Joseph Manners was sentenced to two life sentences and 30 years, to be served consecutively, on Thursday afternoon after he was convicted for a 2013 arson and murder of his grandparents, James and Joann Topper.
Manners was convicted of setting fire to his grandparents' house on Barnwell Drive on June 1, 2013, killing the couple.
Circuit Judge Jeffrey Young said he has presided over many trials, but this murder trial was the most horrific. He said the acts involved are beyond his comprehension.
He called Manners an unrepentant, cold-hearted murderer who cremated two people whom he said loved him.
Young sentenced Manners to spend the "balance of his natural life" in South Carolina Department of Corrections facilities for both counts of murder and 30 years for first-degree arson. It is the court's intention that Manners never walks as a free man, he said.
Before the jury, consisting of four women and eight men, presented its unanimous guilty verdicts to the court, Assistant Solicitor John Meadors brought in a 10th and final witness, Joseph Powell, an arson and explosives analyst with the Sumter County Sheriff's Office.
Meadors introduced Powell as an expert in petroleum accelerants.
Powell said he found gasoline present in three of the fire debris samples collected from the Toppers' house in June 2013.
Meadors later pointed out that the three samples had been collected near James Topper's body; one sample was taken from part of the underwear that was found partially undamaged under his body.
Defense Attorney Timothy Griffith asked Powell if ethanol from alcoholic beverages was found in the debris samples. Powell said he looked for ethanol in the samples because it is a type of petroleum, but none was found.
Griffith asked if any debris samples were taken from a storage space under the stairs, where alcoholic beverages could have been stored. Powell said, "no."
Manners refused to testify during the trial, as was his right provided by the fifth amendment of the U.S. Constitution, according to Young.
During closing arguments, Griffith asked the jury to consider every piece of evidence presented by both sides.
The defense attorney presented the two consent forms signed by Manners - one with an uneven signature that Manners signed after being read his Miranda rights in a hospital in Cincinnati, Ohio, on June, 3, 2013, and the other signed about a month later with a leveled signature.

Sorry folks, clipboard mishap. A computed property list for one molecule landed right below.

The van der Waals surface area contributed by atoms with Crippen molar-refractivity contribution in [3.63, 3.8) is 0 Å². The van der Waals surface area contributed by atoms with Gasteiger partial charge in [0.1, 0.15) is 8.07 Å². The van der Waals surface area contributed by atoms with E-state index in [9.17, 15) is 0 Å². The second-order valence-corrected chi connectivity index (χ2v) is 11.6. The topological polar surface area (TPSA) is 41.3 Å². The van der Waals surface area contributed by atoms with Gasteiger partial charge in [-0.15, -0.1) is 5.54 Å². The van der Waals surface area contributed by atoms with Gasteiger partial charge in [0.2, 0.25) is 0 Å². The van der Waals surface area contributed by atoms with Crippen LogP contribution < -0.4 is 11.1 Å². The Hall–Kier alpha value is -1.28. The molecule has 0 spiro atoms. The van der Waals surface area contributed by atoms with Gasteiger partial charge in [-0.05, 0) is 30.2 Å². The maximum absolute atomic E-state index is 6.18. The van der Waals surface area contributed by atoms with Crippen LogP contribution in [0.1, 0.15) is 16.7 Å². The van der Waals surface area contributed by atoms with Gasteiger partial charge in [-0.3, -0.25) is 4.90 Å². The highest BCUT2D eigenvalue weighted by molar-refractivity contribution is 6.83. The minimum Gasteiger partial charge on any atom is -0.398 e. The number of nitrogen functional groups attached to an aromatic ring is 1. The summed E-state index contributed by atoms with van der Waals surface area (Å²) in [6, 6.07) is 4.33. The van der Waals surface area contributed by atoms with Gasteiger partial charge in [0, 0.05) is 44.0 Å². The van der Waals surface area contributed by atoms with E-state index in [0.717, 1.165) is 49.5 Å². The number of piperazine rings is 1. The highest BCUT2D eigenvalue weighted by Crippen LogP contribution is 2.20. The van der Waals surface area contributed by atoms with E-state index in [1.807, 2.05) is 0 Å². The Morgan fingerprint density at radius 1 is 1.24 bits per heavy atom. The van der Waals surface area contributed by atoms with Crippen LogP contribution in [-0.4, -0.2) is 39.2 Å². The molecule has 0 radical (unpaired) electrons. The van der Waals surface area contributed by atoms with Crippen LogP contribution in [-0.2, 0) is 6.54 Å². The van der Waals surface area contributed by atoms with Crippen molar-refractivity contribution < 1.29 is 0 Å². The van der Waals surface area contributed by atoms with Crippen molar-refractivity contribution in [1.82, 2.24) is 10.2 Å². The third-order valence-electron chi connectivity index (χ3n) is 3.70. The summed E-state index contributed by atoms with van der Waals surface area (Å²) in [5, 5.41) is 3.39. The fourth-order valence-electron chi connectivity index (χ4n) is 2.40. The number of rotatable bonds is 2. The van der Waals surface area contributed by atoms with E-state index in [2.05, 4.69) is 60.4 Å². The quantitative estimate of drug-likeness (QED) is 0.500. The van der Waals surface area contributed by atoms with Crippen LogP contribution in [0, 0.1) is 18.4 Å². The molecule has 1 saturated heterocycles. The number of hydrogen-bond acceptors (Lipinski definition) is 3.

Griffith asked the jury to consider whether his client was capable of understanding what was being said during his interview with Sgt. Jennifer Mitsch with Cincinnati Police Department because he had started to fall asleep during the interaction.
Manners had taken too many pills and was in the hospital for an overdose, Griffith said.
During the prosecution's closing argument, Meadors paired the gasoline detected in the debris samples with the audio recording of Manners telling officer Mitsch that he had poured gasoline in the hallway of the Toppers' house in order to solidify the state's claim that Manners was coherent during the interview and did in fact start the fire.
While firefighters, police officers and other investigators rushed to the house to help, Manners drove away, he said. "Flight is evidence of guilt," Meadors said.
Near the end of his argument, Meadors picked up an evidence can containing James Topper's false teeth and shook it before the jury. This is what's left of Mr. Topper, he said.
Manners had a total disregard for human life after he hit James Topper, knocking out his teeth and leaving him to burn in the fire, he said.
Outside of the courtroom, while the jury deliberated, one of Manners' relatives said he was usually not a violent person. She said he was pushed to do what he did because of a problem with alcohol at the Topper house.
After the guilty verdict was announced, Manners' mother said she would spend the rest of her life advocating against alcoholism and for mental abuse awareness to prevent those things from destroying another person's life. "I also want people to know that my son's only judge is the Lord," she said.
James Topper's niece spoke before Judge Young before the sentencing. She said Manners made the choice to take two lives and she hoped that Young would give him the harshest sentencing possible so that he could not walk in public again.
After learning the conclusion of the case, Joan Keller, Joann Topper's daughter, said Meadors and his team did an excellent job. "We're thrilled justice has been done," she said.